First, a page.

ViroPharma presents Phase 1 study data of VP20621 at ICAAC 2010

ViroPharma Incorporated (Nasdaq: VPHM) today announced the presentation of data from its Phase 1 study of VP20621 (non-toxigenic Clostridium difficile), a novel treatment approach for preventing recurrent Clostridium difficile infections (CDI), a common and dangerous gastrointestinal infection typically occurring in older adults after use of antibiotic medications.  VP20621 contains the spores of a naturally occurring non-toxin producing strain of C. difficile.  

The poster entitled 'Phase 1 Evaluation of an Oral Suspension of VP 20621, Spores of a Non-Toxigenic C. difficile Strain (NTCD), in Healthy Older Subjects Pretreated With Oral Vancomycin' is being presented today at the 50th Annual Interscience Conference on Antimicrobial Agents and Chemotherapy (ICAAC) in poster session F1-2127b by Stephen Villano, M.D., ViroPharma's vice president of clinical research and development.

The Phase 1 study was designed to determine the safety and tolerability of VP20621 dosed orally as single and repeat escalating doses in healthy young (18 to 45 years of age) and older (60 years of age and older) adults.  Because VP20621 was shown to be well tolerated following single and repeat doses in younger and older healthy subjects, the company also performed repeat dosing in older adults following exposure to oral antibiotic.  The new data presented today was from healthy subjects above 60 years of age who were pre-dosed with oral vancomycin to disrupt their gastrointestinal flora and render them potentially susceptible to C. difficile colonization. Subjects were subsequently given either placebo or VP20621 doses of 10(4),10(6), or 10(8) spores (once daily for 14 days).  Conclusions from the study include:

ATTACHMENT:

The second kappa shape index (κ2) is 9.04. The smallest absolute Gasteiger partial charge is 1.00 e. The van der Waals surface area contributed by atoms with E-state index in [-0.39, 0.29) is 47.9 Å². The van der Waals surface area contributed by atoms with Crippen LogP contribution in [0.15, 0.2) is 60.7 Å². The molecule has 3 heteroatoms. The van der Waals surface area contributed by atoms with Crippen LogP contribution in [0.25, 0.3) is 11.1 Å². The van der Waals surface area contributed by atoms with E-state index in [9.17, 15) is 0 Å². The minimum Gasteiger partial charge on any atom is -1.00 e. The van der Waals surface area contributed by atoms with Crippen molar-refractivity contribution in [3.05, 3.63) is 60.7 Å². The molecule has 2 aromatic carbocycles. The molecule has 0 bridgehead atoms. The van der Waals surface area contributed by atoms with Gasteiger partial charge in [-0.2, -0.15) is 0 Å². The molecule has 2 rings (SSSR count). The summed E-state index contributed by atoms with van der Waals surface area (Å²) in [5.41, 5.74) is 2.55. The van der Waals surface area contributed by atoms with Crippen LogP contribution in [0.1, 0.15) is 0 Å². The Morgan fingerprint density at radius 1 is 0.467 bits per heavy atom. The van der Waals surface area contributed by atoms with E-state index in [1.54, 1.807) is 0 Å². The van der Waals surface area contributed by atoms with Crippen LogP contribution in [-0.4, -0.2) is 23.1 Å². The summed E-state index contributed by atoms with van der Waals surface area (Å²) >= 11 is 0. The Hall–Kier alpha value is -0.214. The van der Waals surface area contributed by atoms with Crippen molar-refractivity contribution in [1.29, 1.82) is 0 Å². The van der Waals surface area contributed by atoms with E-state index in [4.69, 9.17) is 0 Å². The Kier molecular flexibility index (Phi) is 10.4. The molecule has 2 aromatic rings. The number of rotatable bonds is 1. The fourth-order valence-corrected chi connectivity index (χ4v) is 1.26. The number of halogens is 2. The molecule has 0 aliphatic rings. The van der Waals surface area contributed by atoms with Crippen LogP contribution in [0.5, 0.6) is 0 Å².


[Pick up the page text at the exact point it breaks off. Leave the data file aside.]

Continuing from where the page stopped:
• Multiple doses of VP20621 were generally well tolerated at all dose levels; there were no serious or severe adverse events, and no discontinuations from study drug due to adverse events.
  • All 27 volunteers (100 percent) who were given VP20621 had positive non-toxigenic C. difficile stool cultures by day 6, suggesting that VP20621 rapidly colonizes the susceptible GI tract.
  • No patient dosed with VP20621 tested positive for toxin-producing strains of C. difficile during the 28-day study period.
  • By comparison, 5 of 9 subjects (56 percent) who received placebo (i.e. did not receive VP20621) tested positive for either toxin-negative or toxin-positive C. difficile during the study period.

"I am highly encouraged by the data from this Phase 1 study of VP20621, which for the first time support the tolerability and colonization effectiveness of non-toxigenic C. difficile, mimicking what we have inferred from observing colonization of patients with these organisms," commented Dale Gerding, M.D., Associate Chief of Staff for Research at the Hines VA Hospital.  "Colonization protection of VP20621 awaits demonstration in a Phase 2 clinical trial in CDI patients to confirm pre-clinical data and observational studies of natural colonization in humans that have demonstrated high levels of protection against CDI that approach 100%."

"Previous animal and clinical observational studies have described the prevention of symptomatic CDI by colonization of the large bowel with non-toxin producing strains of C. difficile," commented Dr. Colin Broom, ViroPharma's chief scientific officer.  "We now know that VP20621 appears to behave similarly, rapidly colonizing the large bowel and potentially protecting it from colonization with dangerous toxin-producing strains of C. difficile. We are excited by these positive data and expect to move rapidly into Phase 2 studies with VP20621 in the coming months. Our goal with VP20621 is to provide a novel, non antibiotic therapy to protect patients from colonization by virulent toxin producing bacteria until their normal, protective GI flora returns, thereby significantly reducing the incidence of recurrent disease for patients with CDI."


ViroPharma Incorporated


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